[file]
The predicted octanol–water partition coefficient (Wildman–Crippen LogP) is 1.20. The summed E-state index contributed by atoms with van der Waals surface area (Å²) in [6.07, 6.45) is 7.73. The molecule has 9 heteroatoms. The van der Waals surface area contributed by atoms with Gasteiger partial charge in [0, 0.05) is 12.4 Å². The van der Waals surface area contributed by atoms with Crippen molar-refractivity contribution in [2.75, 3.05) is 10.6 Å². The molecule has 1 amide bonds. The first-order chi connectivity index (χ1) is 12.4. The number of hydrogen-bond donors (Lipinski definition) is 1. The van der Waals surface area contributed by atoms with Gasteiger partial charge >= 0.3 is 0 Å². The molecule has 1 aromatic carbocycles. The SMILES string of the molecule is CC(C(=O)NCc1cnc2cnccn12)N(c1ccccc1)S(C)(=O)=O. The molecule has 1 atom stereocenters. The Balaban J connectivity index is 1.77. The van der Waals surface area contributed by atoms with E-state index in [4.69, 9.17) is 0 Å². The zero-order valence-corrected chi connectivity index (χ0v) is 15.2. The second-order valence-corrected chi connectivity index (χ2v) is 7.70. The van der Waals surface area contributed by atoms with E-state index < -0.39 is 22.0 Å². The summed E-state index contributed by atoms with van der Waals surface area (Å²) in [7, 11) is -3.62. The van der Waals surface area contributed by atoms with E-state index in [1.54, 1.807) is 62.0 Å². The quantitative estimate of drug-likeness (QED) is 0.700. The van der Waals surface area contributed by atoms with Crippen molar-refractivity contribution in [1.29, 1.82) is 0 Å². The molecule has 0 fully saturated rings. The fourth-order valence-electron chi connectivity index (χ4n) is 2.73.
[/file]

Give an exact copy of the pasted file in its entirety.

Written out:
The predicted octanol–water partition coefficient (Wildman–Crippen LogP) is 1.20. The summed E-state index contributed by atoms with van der Waals surface area (Å²) in [6.07, 6.45) is 7.73. The molecule has 9 heteroatoms. The van der Waals surface area contributed by atoms with Gasteiger partial charge in [0, 0.05) is 12.4 Å². The van der Waals surface area contributed by atoms with Crippen molar-refractivity contribution in [2.75, 3.05) is 10.6 Å². The molecule has 1 amide bonds. The first-order chi connectivity index (χ1) is 12.4. The number of hydrogen-bond donors (Lipinski definition) is 1. The van der Waals surface area contributed by atoms with Gasteiger partial charge >= 0.3 is 0 Å². The molecule has 1 aromatic carbocycles. The SMILES string of the molecule is CC(C(=O)NCc1cnc2cnccn12)N(c1ccccc1)S(C)(=O)=O. The molecule has 1 atom stereocenters. The Balaban J connectivity index is 1.77. The van der Waals surface area contributed by atoms with E-state index in [4.69, 9.17) is 0 Å². The zero-order valence-corrected chi connectivity index (χ0v) is 15.2. The second-order valence-corrected chi connectivity index (χ2v) is 7.70. The van der Waals surface area contributed by atoms with E-state index < -0.39 is 22.0 Å². The summed E-state index contributed by atoms with van der Waals surface area (Å²) in [7, 11) is -3.62. The van der Waals surface area contributed by atoms with E-state index in [1.54, 1.807) is 62.0 Å². The quantitative estimate of drug-likeness (QED) is 0.700. The van der Waals surface area contributed by atoms with Crippen molar-refractivity contribution in [1.29, 1.82) is 0 Å². The molecule has 0 fully saturated rings. The fourth-order valence-electron chi connectivity index (χ4n) is 2.73.